• No one has won three Greenaway Medals. Among the fourteen illustrators with two Medals, Janet Ahlberg is one of seven with one book named to the top ten (1955–2005) and one of six with at least three commendations (1959–2002).
  3. ^ a b The LCC record lists a 32-page book, The baby's catalogue, published by Little, Brown in 1982. It lists four 12-page books published by Little, Brown in 1998; copyright 1982; "Edition: 1st American Board Book ed."; "Series: The baby's catalogue". For instance:
    • "Baby sleeps" (1998). LCC record. Retrieved 2012-11-14.


  1. ^ a b c d e f "Janet and Allan Ahlberg Bibliography: U.K. First Editions". Bookseller World. Retrieved 30 June 2012.
  2. ^ a b c d e f g h "Interview: Allan Ahlberg". The Guardian 23 June 2006. Retrieved 30 June 2012.
  3. ^ a b (Greenaway Winner 1978) Archived 6 January 2013 at the Wayback Machine. Living Archive: Celebrating the Carnegie and Greenaway Winners. CILIP. Retrieved 16 July 2012.
  4. ^ a b (Greenaway Winner 1991) Archived 29 January 2013 at the Wayback Machine. Living Archive: Celebrating the Carnegie and Greenaway Winners. CILIP. Retrieved 16 July 2012.
  5. ^ a b "70 Years Celebration: Anniversary Top Tens" Archived 27 October 2016 at the Wayback Machine. The CILIP Carnegie & Kate Greenaway Children's Book Awards. CILIP. Retrieved 30 June 2012.
  6. ^ "Each peach pear plum: an 'I spy' story" (first U.S. edition). Library of Congress Catalog Record (LCC record). Retrieved 31 August 2012.
  7. ^ "Each peach pear plum" (Penguin edition). WorldCat. Retrieved 2012-08-31.
  8. ^ "Ahlberg, Allan". Library of Congress Authorities. Retrieved 8 July 2013.
  9. ^ a b c d e f "Allan Ahlberg" Archived 6 August 2013 at the Wayback Machine. Penguin Books Authors. Penguin UK. Retrieved 2012-11-14.
    "Janet Ahlberg" at Puffin Books Authors comprises identical text with a footer "Bibliography" comprising links to Puffin Books editions of her books. Puffin Books is a Penguin imprint.
  10. ^ "Ahlberg, Janet". Library of Congress Authorities. Retrieved 8 July 2013.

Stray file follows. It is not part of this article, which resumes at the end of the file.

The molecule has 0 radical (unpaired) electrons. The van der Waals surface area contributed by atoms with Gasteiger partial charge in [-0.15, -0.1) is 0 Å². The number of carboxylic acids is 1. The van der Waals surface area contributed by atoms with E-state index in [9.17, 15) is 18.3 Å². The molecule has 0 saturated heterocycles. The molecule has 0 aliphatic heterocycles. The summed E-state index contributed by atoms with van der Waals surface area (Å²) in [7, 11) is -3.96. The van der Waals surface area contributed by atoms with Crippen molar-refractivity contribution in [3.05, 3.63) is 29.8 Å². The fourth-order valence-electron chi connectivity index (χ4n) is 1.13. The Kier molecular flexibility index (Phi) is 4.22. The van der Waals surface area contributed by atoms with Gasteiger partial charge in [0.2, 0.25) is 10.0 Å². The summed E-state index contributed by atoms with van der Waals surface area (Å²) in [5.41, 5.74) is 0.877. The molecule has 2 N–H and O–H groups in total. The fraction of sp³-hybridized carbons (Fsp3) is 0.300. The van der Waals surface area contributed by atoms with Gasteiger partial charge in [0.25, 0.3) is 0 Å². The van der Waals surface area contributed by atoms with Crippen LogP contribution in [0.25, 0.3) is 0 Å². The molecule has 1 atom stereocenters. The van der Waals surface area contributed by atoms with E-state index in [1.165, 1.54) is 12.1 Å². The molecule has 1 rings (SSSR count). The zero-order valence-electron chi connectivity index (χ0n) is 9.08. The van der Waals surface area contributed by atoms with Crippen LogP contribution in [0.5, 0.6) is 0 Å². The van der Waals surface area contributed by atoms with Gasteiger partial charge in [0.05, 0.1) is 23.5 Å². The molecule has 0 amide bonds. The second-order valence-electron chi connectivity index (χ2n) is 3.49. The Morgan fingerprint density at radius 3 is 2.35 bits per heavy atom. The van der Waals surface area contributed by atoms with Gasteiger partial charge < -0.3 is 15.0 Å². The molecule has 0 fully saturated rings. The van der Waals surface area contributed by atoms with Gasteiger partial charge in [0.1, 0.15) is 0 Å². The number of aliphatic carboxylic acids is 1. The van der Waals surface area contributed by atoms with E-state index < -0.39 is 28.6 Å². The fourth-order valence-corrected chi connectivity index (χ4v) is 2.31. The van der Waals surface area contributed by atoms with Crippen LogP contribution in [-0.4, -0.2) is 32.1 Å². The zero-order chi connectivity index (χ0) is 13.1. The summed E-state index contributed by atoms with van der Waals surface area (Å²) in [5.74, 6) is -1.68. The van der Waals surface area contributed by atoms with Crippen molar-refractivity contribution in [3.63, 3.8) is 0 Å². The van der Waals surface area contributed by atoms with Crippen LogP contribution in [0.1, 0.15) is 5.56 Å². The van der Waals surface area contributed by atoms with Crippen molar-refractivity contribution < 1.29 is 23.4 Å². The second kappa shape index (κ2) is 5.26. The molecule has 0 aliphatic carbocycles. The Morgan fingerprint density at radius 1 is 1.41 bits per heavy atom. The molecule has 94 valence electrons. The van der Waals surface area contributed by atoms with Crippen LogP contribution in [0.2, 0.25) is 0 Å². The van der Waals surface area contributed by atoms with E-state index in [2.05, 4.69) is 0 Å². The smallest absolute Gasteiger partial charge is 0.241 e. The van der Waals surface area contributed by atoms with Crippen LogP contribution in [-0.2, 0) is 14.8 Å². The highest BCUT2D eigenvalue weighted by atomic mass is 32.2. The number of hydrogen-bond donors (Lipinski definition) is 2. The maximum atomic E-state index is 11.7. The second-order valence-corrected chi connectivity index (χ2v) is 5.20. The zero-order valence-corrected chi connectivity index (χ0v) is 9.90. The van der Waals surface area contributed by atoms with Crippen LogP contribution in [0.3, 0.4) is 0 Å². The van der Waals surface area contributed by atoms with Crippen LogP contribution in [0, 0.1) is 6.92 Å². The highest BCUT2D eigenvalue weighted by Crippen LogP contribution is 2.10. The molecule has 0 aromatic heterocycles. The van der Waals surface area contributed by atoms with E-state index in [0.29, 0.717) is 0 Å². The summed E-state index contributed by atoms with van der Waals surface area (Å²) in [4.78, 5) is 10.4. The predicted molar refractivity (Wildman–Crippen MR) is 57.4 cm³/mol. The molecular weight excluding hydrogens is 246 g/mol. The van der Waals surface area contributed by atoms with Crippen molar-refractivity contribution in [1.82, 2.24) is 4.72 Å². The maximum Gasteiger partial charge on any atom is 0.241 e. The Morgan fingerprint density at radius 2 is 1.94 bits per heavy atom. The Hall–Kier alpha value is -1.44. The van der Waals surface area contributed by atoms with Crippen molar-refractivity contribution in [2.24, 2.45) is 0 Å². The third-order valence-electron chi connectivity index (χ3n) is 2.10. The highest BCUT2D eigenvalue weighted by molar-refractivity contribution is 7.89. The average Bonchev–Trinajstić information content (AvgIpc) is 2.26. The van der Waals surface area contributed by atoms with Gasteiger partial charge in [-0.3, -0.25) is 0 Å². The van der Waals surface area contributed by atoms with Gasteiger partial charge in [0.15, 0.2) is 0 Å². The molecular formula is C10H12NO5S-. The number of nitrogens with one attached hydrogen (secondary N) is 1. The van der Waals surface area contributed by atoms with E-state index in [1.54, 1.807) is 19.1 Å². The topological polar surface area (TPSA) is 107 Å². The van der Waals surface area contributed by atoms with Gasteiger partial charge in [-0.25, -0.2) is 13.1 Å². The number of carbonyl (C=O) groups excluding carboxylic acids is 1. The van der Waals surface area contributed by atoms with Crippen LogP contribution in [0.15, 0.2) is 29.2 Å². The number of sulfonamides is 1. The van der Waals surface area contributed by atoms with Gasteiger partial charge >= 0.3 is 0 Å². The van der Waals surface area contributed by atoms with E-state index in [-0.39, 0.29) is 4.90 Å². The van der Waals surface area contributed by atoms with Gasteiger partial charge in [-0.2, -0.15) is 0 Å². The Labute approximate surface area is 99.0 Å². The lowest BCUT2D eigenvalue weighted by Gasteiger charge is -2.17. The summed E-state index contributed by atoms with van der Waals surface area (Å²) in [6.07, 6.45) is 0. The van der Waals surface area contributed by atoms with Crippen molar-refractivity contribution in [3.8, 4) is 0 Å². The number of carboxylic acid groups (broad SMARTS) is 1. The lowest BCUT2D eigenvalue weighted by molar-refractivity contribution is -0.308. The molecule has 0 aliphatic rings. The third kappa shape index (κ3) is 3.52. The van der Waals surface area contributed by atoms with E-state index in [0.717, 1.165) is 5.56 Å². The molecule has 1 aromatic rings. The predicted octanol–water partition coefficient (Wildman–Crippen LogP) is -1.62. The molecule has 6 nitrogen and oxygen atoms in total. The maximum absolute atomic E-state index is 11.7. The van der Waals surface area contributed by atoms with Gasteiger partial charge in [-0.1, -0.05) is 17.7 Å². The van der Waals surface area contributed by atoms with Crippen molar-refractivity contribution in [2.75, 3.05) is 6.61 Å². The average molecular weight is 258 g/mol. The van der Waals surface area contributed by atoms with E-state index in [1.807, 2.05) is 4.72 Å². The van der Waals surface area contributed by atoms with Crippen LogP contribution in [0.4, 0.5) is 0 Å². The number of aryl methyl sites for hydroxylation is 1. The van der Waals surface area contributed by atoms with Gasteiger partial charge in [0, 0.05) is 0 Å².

11. ^ "My growing up book" (U.S. edition). LCC Record. Retrieved 26 June 2012.
  12. ^ "Pullman wins 'Carnegie of Carnegies'". Michelle Pauli. The Guardian. Retrieved 14 November 2012.
  13. ^ "The jolly postman, or, Other people's letters" (first U.S. edition). LCC record. Retrieved 14 November 2012.
  14. ^ "Kurt Maschler Awards". Book Awards. bizland.com. Retrieved 16 July 2012.
  15. ^ a b c d "Ahlberg, Jessica". WorldCat. Retrieved 14 November 2012.
  16. ^ a b "Interview: Allan and Jessica Ahlberg". Linda Morris. The Sydney Morning Herald 20 August 2011. Retrieved 14 November 2012.
  17. ^ a b "The Goldilocks variations" (U.S. edition). LCC record. Retrieved 14 November 2012.
  18. ^ Adrian Chiles, We Don't Know What We're Doing: Adventures with the extraordinary fans of an ordinary team, Sphere, 2007. ISBN 978-1-84744-013-6.
  19. ^ "Kate Greenaway Medal" Archived 16 September 2014 at the Wayback Machine. 2007(?). Curriculum Lab. Elihu Burritt Library. Central Connecticut State University. Retrieved 26 June 2012.
  20. ^ a b "Guardian Children's Fiction Prize 2007". The Guardian. Retrieved 8 July 2012.
  21. ^ a b "Desert Island Discs – Castaway : Allan Ahlberg". BBC Online. BBC. Retrieved 18 August 2014.
  22. ^ "Allan Ahlberg exhibition at The Public, West Bromwich". Express & Star (expressandstar.com). 9 July 2011. Retrieved 8 July 2013.
  23. ^ "Booktrust and Amazon". thebookseller.com.
  24. ^ "Amazon-backed award turned down by Ahlberg". thebookseller.com.
  25. ^ "Archived copy". Archived from the original on 19 October 2015. Retrieved 25 September 2015.{{cite web}}: CS1 maint: archived copy as title (link)

Further readingEdit

  • D. Martin, "Janet & Allan Ahlberg", in Douglas Martin, The Telling Line: Essays on Fifteen Contemporary Book Illustrators (Julia MacRae Books, 1989), pp. 264–78
  • Allan Ahlberg, Janet's Last Book: Janet Ahlberg 1944–1994: a Memento (Privately published, 1996; Penguin Books, November 1997, ISBN 978-0-14-026872-0)
  • Wendy Lynch, Janet and Allan Ahlberg (Oxford: Heinemann Library, 2000, ISBN 978-0-431-02311-3) — a 24-page biography, illustrated

External linksEdit